Dell Medical School seeks to equip future physicians with the communication, leadership, and technical skills necessary to effectively use value-based, patient-centered care approaches like Bedolla’s. The school’s innovative undergraduate curriculum shapes medical students into active, lifelong learners who are adept at efficiently using resources to develop the most effective solutions to challenges.

“When doctors aren’t experienced with active learning, they default to a simple operational strategy — ordering tests,” Bedolla said. “The problem with medicine is not a lack of tools. It’s a lack of good, strategic use of those tools.”

Bedolla’s journey to becoming an emergency physician began on the Forty Acres as an undergraduate student in the Plan II Honors Program in the College of Liberal Arts. With a focus on active learning, the program’s self-directed curriculum allowed him to study subjects he found interesting, including philosophy, math, and science. After graduating in 1987, he attended medical school at the University of Texas Southwestern Medical School, where he encountered a different type of educational approach.

“Back then, the traditional medical school experience was very passive, which is not what I was used to,” he said. “But Plan II prepared me very well to be an effective resident and physician, and now a great faculty member and researcher at Dell Med, which I see as kind of the ‘Plan II’ of medical schools.”

Bedolla went on to train in surgery at Oregon Health and Science University in Portland and in emergency medicine at St. Luke’s-Roosevelt Hospital in New York City.

As a researcher, Bedolla has seemingly broad interests, including heat illness, cardiac arrests, urinary tract infections, cycling injuries, and motorcycle racing — to name a few. But all of his projects focus on one underlying idea: understanding how people make choices.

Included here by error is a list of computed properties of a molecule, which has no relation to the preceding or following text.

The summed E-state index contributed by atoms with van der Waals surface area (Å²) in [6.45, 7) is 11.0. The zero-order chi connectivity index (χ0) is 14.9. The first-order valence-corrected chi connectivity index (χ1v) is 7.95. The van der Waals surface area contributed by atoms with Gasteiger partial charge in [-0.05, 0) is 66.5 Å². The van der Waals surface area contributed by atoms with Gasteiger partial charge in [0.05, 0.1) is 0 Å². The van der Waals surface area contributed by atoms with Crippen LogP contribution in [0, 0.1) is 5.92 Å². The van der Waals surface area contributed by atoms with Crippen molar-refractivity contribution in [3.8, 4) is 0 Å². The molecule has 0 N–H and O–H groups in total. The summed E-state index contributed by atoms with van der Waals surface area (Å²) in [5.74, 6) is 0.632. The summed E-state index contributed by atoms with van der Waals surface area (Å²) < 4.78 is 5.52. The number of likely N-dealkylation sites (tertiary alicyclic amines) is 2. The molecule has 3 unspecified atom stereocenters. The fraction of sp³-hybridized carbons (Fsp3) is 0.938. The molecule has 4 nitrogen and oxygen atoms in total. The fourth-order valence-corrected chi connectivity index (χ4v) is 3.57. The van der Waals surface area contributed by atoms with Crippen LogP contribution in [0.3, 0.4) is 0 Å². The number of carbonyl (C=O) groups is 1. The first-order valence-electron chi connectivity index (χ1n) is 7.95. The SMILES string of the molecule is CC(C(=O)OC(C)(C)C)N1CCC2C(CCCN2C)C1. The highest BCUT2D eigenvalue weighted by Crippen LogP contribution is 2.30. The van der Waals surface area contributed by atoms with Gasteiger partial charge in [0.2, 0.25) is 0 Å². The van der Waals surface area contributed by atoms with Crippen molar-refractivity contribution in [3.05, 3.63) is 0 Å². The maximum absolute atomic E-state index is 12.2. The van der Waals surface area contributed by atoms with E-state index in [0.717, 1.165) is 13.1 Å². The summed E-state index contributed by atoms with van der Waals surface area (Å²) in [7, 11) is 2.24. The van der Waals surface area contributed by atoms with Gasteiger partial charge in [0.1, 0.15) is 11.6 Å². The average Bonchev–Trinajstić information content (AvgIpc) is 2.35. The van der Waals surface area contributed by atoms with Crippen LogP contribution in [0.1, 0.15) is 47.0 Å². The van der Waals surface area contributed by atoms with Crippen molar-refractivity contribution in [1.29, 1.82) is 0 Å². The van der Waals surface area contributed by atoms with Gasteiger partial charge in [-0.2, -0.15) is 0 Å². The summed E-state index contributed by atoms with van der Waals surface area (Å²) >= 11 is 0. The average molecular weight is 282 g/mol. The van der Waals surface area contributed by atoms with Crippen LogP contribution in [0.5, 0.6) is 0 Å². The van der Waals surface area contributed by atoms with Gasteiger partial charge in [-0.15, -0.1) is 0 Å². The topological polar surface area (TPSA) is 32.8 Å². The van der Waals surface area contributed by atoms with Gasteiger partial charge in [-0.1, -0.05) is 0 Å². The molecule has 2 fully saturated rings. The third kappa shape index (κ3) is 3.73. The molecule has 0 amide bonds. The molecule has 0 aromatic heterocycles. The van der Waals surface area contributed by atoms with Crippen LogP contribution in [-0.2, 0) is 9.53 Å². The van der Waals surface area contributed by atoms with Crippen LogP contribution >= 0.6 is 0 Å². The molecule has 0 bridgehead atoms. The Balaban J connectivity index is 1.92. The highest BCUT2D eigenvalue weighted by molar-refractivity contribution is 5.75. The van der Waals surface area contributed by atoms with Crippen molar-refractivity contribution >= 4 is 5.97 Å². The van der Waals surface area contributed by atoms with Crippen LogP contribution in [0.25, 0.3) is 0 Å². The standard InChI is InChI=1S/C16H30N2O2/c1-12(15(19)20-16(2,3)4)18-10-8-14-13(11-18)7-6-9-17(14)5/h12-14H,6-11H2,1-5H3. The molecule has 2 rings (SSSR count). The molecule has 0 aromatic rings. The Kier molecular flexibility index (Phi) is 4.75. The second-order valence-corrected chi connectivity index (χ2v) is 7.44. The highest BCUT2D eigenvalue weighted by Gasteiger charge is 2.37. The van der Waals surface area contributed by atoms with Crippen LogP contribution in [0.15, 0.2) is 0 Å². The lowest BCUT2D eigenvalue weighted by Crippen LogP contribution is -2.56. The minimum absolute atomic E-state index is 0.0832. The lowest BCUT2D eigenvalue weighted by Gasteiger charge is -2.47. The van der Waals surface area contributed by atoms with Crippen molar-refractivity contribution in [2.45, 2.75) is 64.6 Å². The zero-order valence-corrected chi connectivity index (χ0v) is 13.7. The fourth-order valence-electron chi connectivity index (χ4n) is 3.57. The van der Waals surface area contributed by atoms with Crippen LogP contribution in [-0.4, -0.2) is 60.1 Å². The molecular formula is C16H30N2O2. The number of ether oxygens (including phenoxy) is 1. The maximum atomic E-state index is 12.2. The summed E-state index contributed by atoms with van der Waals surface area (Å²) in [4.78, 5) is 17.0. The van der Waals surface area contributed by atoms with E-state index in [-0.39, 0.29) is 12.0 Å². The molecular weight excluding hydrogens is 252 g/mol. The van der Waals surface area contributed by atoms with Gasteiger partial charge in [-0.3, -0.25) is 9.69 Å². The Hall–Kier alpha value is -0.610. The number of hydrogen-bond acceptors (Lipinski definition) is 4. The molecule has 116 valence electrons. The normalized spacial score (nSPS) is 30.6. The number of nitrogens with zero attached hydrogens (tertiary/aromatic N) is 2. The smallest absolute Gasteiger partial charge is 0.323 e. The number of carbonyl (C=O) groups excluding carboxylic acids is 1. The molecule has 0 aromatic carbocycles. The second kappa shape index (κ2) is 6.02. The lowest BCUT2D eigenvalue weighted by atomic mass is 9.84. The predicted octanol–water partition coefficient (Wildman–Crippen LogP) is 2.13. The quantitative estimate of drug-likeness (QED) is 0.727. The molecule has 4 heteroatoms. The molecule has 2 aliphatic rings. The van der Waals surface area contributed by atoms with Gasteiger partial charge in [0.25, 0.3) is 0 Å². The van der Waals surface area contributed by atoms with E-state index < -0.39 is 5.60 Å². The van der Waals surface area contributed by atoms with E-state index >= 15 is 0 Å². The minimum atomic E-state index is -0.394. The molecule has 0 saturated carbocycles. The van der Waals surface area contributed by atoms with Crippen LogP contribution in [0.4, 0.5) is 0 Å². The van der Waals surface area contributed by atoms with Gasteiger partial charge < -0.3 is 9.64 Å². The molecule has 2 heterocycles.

For example, what choices does a person make when about to crash a motorcycle?

In Grand Prix motorcycle racing, there are two types of crashes: a low side, which causes the bike to slide along the track, and a high side, which sends both the bike and rider flying through the air.

“When you make a high side, you have a one in seven chance of ending up with a concussion and being out for the rest of the race,” Bedolla said. “What we realized is that the decisions racers make instinctively to try to save the low sides often cause them to end up having a high side.”

Bedolla’s findings changed motorcyclists’ approach to professional racing. Today, standard practice is for racers to slide out when faced with a possible low side, which has markedly decreased the incidence of dangerous high sides.

In addition to his work with the Dell Medical School, Bedolla serves as director of risk management for U.S. Acute Care Solutions, the only physician-owned emergency medicine care provider in the country, with more than 1.2 million patient visits per year. He is the creator and director of SafetyCore, an evidence-based medical risk-reduction program, and a trackside rescue physician for F1 and motorcycle races at Circuit of the Americas. He is a fellow of the Texas Leadership and Advocacy Program of the Texas College of Emergency Physicians and a member of numerous professional societies, including the American College of Emergency Physicians, the Society for Medical Decision Making, the American Stroke Society, and the International Council of Motorsports Sciences.

Bedolla lives in Austin with his wife and their two children, Jack, 14, and Carmen, 9.

Published May 2018